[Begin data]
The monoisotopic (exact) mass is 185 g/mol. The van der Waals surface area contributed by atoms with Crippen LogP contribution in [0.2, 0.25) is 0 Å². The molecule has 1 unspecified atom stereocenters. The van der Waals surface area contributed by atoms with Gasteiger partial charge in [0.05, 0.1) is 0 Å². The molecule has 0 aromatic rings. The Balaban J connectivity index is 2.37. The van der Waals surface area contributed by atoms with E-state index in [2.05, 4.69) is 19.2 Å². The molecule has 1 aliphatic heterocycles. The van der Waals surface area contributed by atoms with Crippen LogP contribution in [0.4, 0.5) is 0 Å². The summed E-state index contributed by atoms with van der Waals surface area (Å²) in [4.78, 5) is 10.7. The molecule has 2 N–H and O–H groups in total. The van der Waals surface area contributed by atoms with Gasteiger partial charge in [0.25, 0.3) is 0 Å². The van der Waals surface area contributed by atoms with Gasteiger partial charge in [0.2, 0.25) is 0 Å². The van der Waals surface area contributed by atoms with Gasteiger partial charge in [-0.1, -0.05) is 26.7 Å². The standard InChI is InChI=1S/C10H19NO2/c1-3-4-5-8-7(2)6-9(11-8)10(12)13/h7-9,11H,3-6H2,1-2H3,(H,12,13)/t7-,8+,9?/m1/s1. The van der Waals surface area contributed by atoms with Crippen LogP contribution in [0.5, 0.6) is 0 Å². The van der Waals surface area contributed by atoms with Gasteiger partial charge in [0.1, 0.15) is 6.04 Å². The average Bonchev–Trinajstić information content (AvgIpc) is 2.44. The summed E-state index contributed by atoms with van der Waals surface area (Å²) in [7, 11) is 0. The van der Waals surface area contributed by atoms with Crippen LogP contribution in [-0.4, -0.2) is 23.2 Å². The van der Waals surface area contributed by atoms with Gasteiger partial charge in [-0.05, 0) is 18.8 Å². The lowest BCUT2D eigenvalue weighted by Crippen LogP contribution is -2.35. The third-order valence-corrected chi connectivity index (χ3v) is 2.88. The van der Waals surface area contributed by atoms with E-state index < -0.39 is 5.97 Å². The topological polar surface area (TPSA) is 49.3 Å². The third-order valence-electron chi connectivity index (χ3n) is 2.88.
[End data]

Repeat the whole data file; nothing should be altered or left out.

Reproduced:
The monoisotopic (exact) mass is 185 g/mol. The van der Waals surface area contributed by atoms with Crippen LogP contribution in [0.2, 0.25) is 0 Å². The molecule has 1 unspecified atom stereocenters. The van der Waals surface area contributed by atoms with Gasteiger partial charge in [0.05, 0.1) is 0 Å². The molecule has 0 aromatic rings. The Balaban J connectivity index is 2.37. The van der Waals surface area contributed by atoms with E-state index in [2.05, 4.69) is 19.2 Å². The molecule has 1 aliphatic heterocycles. The van der Waals surface area contributed by atoms with Crippen LogP contribution in [0.4, 0.5) is 0 Å². The summed E-state index contributed by atoms with van der Waals surface area (Å²) in [4.78, 5) is 10.7. The molecule has 2 N–H and O–H groups in total. The van der Waals surface area contributed by atoms with Gasteiger partial charge in [0.25, 0.3) is 0 Å². The van der Waals surface area contributed by atoms with Gasteiger partial charge in [0.2, 0.25) is 0 Å². The van der Waals surface area contributed by atoms with Gasteiger partial charge in [-0.1, -0.05) is 26.7 Å². The standard InChI is InChI=1S/C10H19NO2/c1-3-4-5-8-7(2)6-9(11-8)10(12)13/h7-9,11H,3-6H2,1-2H3,(H,12,13)/t7-,8+,9?/m1/s1. The van der Waals surface area contributed by atoms with Crippen LogP contribution in [0.5, 0.6) is 0 Å². The van der Waals surface area contributed by atoms with Gasteiger partial charge in [0.1, 0.15) is 6.04 Å². The average Bonchev–Trinajstić information content (AvgIpc) is 2.44. The summed E-state index contributed by atoms with van der Waals surface area (Å²) in [7, 11) is 0. The van der Waals surface area contributed by atoms with Crippen LogP contribution in [-0.4, -0.2) is 23.2 Å². The van der Waals surface area contributed by atoms with Gasteiger partial charge in [-0.05, 0) is 18.8 Å². The lowest BCUT2D eigenvalue weighted by Crippen LogP contribution is -2.35. The third-order valence-corrected chi connectivity index (χ3v) is 2.88. The van der Waals surface area contributed by atoms with E-state index < -0.39 is 5.97 Å². The topological polar surface area (TPSA) is 49.3 Å². The third-order valence-electron chi connectivity index (χ3n) is 2.88.